Three years ago, when Suitcase Stories was first being developed at IINE, some staff were skeptical that enough people would want to share a story about refugee and immigrant life on stage.
As Director Cheryl Hamilton shared in a recent Tedx talk about the origins of the Suitcase Stories program, she was a bit doubtful herself.
“I was admittedly a little anxious. Given the climate around immigration in 2017 I wasn’t sure how many people would be comfortable standing up in front of 400 people sharing their lives,” she said.
Proving the doubters wrong, we have learned that many people want to tell their stories. Since 2017, more than 200 people from more than 60 countries have participated on stage, and more new “tellers” join our ranks every week.
While many storytellers were eager to share their tales, others, like Grace Talusan and Chris Ko, were initially hesitant to step into the spotlight.
“The way I understand life is through story,” she shared during a recent Suitcase Stories online conversation.
But Grace had never considered performing a story, live on stage when Hamilton approached her in 2017. She said she had only ever been comfortable reading from the page, “hidden” behind a podium.
“Honestly, this was the last thing I would ever want to do,’ she recalled. But she joked how she agreed to Suitcase Stories in part because she had just finished reading Shonda Rhimes’ The Year of Yes, which encourages people to accept all requests in the pursuit of personal growth.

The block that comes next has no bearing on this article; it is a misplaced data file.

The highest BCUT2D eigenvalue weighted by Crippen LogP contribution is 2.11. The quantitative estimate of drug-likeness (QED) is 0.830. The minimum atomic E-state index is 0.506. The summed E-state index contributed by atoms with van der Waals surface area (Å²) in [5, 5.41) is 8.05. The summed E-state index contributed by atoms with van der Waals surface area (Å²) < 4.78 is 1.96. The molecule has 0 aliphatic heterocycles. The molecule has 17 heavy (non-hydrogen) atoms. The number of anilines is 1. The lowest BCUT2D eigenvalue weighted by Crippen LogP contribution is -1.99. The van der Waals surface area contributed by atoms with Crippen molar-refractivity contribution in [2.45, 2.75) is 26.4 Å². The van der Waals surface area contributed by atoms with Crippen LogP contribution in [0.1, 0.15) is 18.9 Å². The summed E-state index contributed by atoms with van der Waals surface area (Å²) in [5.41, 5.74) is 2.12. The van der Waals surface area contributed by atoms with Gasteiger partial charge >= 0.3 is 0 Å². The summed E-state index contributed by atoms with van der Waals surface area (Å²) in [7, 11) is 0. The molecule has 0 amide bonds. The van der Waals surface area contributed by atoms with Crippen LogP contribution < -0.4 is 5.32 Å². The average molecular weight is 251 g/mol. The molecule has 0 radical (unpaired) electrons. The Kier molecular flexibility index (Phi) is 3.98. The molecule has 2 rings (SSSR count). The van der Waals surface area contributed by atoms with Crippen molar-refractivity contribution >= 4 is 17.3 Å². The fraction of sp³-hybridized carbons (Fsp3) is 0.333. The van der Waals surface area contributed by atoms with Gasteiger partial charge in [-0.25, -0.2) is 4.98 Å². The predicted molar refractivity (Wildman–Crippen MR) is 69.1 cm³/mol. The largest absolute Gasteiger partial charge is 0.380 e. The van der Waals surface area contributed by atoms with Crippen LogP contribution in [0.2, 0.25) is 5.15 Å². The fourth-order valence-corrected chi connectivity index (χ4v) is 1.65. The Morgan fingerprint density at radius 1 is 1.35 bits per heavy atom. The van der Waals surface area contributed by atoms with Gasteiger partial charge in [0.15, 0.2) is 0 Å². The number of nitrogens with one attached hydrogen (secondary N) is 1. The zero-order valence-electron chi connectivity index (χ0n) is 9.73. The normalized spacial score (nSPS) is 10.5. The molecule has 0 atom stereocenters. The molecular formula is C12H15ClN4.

Now, Grace said, she believes performances like Suitcase Stories are incredibly important.
“[Participating] taught me that we need to change and challenge who we think we are,” she notes. “Seeing refugees and immigrants and people of color literally at the center of the stage always gets me. Seeing everyone looking and listening to our stories at the center – as opposed to the margins – is very important to me.”
Grace wasn’t the only Suitcase storyteller to be hesitant at first. Her fellow performer Chris Ko took two years of persuading before he decided to participate.
An immigrant from Guatemala with two Taiwanese parents, Chris said his work as the Research, Monitor and Evaluation Manager at IINE had helped him to recognize the value of hearing directly from immigrants and refugees. He said he used to question whether his story deserved the same attention as his clients, and it wasn’t until he attended several productions that his perspective began to change.
Not only did he discover that others were just as nervous as he was at first, but he realized that it was important for people outside the direct work to better understand the lives of the different clients IINE serves.
In his words, “I also realized if people have these misconceptions of me, maybe they have misconceptions about other people.”
Once he debuted his story in October 2019, he never looked back – and today, Chris is one of the program’s most active storytellers. To date has performed his story more than four times.
To enjoy more about Grace and Chris, click on the links below to the webinars.
Watch conversation with Grace Talusan
Watch conversation with Chris Ko